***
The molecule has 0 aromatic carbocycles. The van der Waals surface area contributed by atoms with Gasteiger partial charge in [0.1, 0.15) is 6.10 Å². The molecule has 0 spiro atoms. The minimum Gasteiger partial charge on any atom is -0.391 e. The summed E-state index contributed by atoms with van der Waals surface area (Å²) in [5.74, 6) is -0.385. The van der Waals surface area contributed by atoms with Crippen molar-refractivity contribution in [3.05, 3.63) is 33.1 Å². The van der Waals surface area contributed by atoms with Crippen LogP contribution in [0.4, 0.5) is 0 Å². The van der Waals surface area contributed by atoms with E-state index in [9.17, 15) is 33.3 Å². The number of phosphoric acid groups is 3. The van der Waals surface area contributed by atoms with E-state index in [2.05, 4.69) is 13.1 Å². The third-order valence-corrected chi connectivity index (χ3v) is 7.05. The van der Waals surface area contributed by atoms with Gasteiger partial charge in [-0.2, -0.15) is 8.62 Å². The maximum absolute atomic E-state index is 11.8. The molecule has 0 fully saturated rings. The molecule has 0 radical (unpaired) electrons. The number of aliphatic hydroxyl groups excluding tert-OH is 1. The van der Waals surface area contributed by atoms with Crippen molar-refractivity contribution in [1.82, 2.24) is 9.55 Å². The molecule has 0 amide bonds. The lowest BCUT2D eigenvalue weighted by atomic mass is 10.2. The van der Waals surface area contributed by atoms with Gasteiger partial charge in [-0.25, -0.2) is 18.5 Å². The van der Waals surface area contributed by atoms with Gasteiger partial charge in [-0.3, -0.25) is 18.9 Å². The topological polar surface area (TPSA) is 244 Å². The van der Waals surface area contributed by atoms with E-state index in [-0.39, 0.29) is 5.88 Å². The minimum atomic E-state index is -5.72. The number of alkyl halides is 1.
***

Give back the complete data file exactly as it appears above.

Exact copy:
The molecule has 0 aromatic carbocycles. The van der Waals surface area contributed by atoms with Gasteiger partial charge in [0.1, 0.15) is 6.10 Å². The molecule has 0 spiro atoms. The minimum Gasteiger partial charge on any atom is -0.391 e. The summed E-state index contributed by atoms with van der Waals surface area (Å²) in [5.74, 6) is -0.385. The van der Waals surface area contributed by atoms with Crippen molar-refractivity contribution in [3.05, 3.63) is 33.1 Å². The van der Waals surface area contributed by atoms with Crippen LogP contribution in [0.4, 0.5) is 0 Å². The van der Waals surface area contributed by atoms with E-state index in [9.17, 15) is 33.3 Å². The number of phosphoric acid groups is 3. The van der Waals surface area contributed by atoms with E-state index in [2.05, 4.69) is 13.1 Å². The third-order valence-corrected chi connectivity index (χ3v) is 7.05. The van der Waals surface area contributed by atoms with Gasteiger partial charge in [-0.2, -0.15) is 8.62 Å². The maximum absolute atomic E-state index is 11.8. The molecule has 0 fully saturated rings. The molecule has 0 radical (unpaired) electrons. The number of aliphatic hydroxyl groups excluding tert-OH is 1. The van der Waals surface area contributed by atoms with Crippen molar-refractivity contribution in [1.82, 2.24) is 9.55 Å². The molecule has 0 amide bonds. The lowest BCUT2D eigenvalue weighted by atomic mass is 10.2. The van der Waals surface area contributed by atoms with Gasteiger partial charge in [-0.25, -0.2) is 18.5 Å². The van der Waals surface area contributed by atoms with Gasteiger partial charge in [-0.3, -0.25) is 18.9 Å². The topological polar surface area (TPSA) is 244 Å². The van der Waals surface area contributed by atoms with E-state index in [-0.39, 0.29) is 5.88 Å². The minimum atomic E-state index is -5.72. The number of alkyl halides is 1.